Source: Villisca Public Library ( http://villisca.advantage-preservation.com/ )
"Too late to turn back--
When you see troubles piling up straight ahead,
you've lost your chance to play safe. And fire,
explosion, theft or other disaster can hurt you plenty.
Now...before trouble strikes your home and
your savings slide away in a trail of debt, see us for
McGee Ins. Agency
418 S. Third St.
H. F. ‘Pat’ McGee
Spotify link for today’s episode 😀
Or search “Iowa’s Newsworthy Past” on Apple Podcasts!
February 10 on Iowa's Newsworthy Past unravels as follows. Knoxville Journal 2/10/1905-- W. A. Gamble fell dead; A free concert; Suit against Amana Colony; Nature snap shots: Extinct and vanishing animals; Short news items. Music: Blake Shaw- "Kickin' out" Brendan Lee Spengler- "The Storyteller" and...
📰 Good morning! Dentist appointment, anyone? 😆
Today's episode is from the Knoxville Journal (Knoxville, IA) on February 10, 1905. This image can be found on page 3 of 8 in that issue.
Description: dentist advertisement
Source: Marion County Community History Archive (https://marioncounty.advantage-preservation.com/)
The Des Moines specialist
In painless extraction of teeth
Will be in
Wednesday, Feb. 8, 1905
If you have bad teeth this is your
best opportunity to have them
removed painlessly. Dr Oberman
has a state wide reputation as
a painless dentist. Thous-
of his patients testify to
'E. J. N. Stevens, a retired boot and
shoe merchant, who was in
business at Dexter for eighteen years
I could not believe it possible to
extract teeth painlessly until I had Dr.
Oberman take out all my upper teeth.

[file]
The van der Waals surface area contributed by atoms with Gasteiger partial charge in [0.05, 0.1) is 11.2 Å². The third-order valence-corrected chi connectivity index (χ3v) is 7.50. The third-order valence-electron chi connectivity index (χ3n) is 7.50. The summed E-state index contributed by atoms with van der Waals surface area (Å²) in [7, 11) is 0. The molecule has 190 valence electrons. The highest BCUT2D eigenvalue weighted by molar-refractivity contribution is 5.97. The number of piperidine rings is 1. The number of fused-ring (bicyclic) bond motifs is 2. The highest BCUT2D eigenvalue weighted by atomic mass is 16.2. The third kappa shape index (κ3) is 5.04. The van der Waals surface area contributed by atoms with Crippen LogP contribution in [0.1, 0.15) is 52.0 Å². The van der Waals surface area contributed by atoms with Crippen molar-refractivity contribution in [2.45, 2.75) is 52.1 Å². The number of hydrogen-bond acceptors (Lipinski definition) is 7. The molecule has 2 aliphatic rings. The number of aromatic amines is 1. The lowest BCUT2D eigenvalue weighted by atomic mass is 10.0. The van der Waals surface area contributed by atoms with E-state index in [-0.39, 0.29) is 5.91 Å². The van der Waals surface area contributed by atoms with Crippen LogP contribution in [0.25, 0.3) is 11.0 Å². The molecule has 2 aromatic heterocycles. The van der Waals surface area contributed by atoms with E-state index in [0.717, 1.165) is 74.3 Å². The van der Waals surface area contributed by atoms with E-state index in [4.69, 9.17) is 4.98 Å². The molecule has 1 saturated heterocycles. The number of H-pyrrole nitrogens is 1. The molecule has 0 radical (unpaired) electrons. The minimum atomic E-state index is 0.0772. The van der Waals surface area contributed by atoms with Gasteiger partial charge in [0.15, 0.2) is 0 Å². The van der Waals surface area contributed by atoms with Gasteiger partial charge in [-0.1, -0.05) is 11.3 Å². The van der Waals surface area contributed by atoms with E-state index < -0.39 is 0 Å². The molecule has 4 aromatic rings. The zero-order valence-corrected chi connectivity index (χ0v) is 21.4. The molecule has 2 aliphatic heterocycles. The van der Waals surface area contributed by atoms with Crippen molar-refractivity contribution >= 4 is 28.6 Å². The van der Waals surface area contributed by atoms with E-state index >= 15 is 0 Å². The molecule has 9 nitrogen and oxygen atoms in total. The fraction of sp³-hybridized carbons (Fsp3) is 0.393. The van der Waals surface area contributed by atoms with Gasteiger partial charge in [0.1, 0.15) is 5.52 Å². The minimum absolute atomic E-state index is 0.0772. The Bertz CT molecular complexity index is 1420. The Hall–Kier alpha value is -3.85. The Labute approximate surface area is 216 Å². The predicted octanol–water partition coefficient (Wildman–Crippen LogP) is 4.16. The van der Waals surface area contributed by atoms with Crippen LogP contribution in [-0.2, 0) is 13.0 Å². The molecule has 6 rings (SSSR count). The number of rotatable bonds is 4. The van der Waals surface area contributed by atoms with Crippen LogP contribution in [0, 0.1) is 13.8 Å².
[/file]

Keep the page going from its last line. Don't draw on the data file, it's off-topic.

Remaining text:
There was not the least bit of pain
connected with the operation and I
am now wearing a set of teeth which
are satisfactory in every respect. The
doctor did some crown work for my
wife, which she is perfectly pleased
with, and we will surely let Dr. Oberman
do our dental work in the future.'
E. J. N. Stephens, Adel, Iowa.
303-304-304 Citizen's Nat'l Bank Bldg
Sixth and Walnut Sts.
Des Moines, Iowa.
Don't forget the date.
Wednesday, Feb. 8, '05"
Today's episode is from Garner, Iowa in the Hancock Signal newspaper on February 9, 1881. This image is from the issue on page 3 of 4.
"Farmers coming to town with wheat or other produce will find it to their advantage to buy their dry goods, groceries, notions, clothing, fruit, salt, etc., etc., of A. B. Elliott, Garner. Hancock co., Iowa. All goods bought for cash and for sale cheap.”
Description: A. B. Elliott advertisement.
Source: Garner Public Library
Hey everyone thanks for following Iowa’s Newsworthy Past! Episodes are released at 8 am daily (unless I announce otherwise 😉).
If you would like to message me with any suggestions on which newspapers I check out for upcoming weeks, or are curious about locating evidences of events that occurred in Iong ago in Iowa, reach out and contact me via email here:
No guarantees that I will be able to deliver on exactly what you’re curious about, but I’d love to try as a personal challenge!
I hope you enjoy this specially curated blast from the past.
Today's episode of Iowa’s Newsworthy Past is a reading of items within the Burlington Weekly Hawk-Eye on February 8, 1862.
The below image is of the Markets section of the issue, which I found on page 3.
Iowa's Newsworthy Past updated their business hours.
Iowa's Newsworthy Past is a project imagined and curated by Iowa City resident Cristin Noonan. Born and raised in Cascade, Iowa, she now resides in Iowa City, Iowa. Cristin recently obtained her M.A. from the School of Library and Information Science from the University of Iowa (Go Hawks).
About the podcast:
No bells or whistles, just a read through select columns in historical Iowa newspapers on this day in history. These readings create a window back in time and are perfect for listening intently or as background, and hopefully stir the imagination!
The items read aloud from digitized newspapers have been acquired freely, thanks to the countless dedicated community preservationists all across the state of Iowa. By and large, the digitized newspaper projects have been identified via the University of Northern Iowa Rod Library's thorough Iowa Historical Newspaper index. https://guides.lib.uni.edu/iowa-historical-newspapers
Search "Iowa's Newsworthy Past" on Spotify or Apple Podcasts!
Today's episode of Iowa's Newsworthy Past comes from the Cascade Pioneer on February 7, 1879.
Iowa City, IA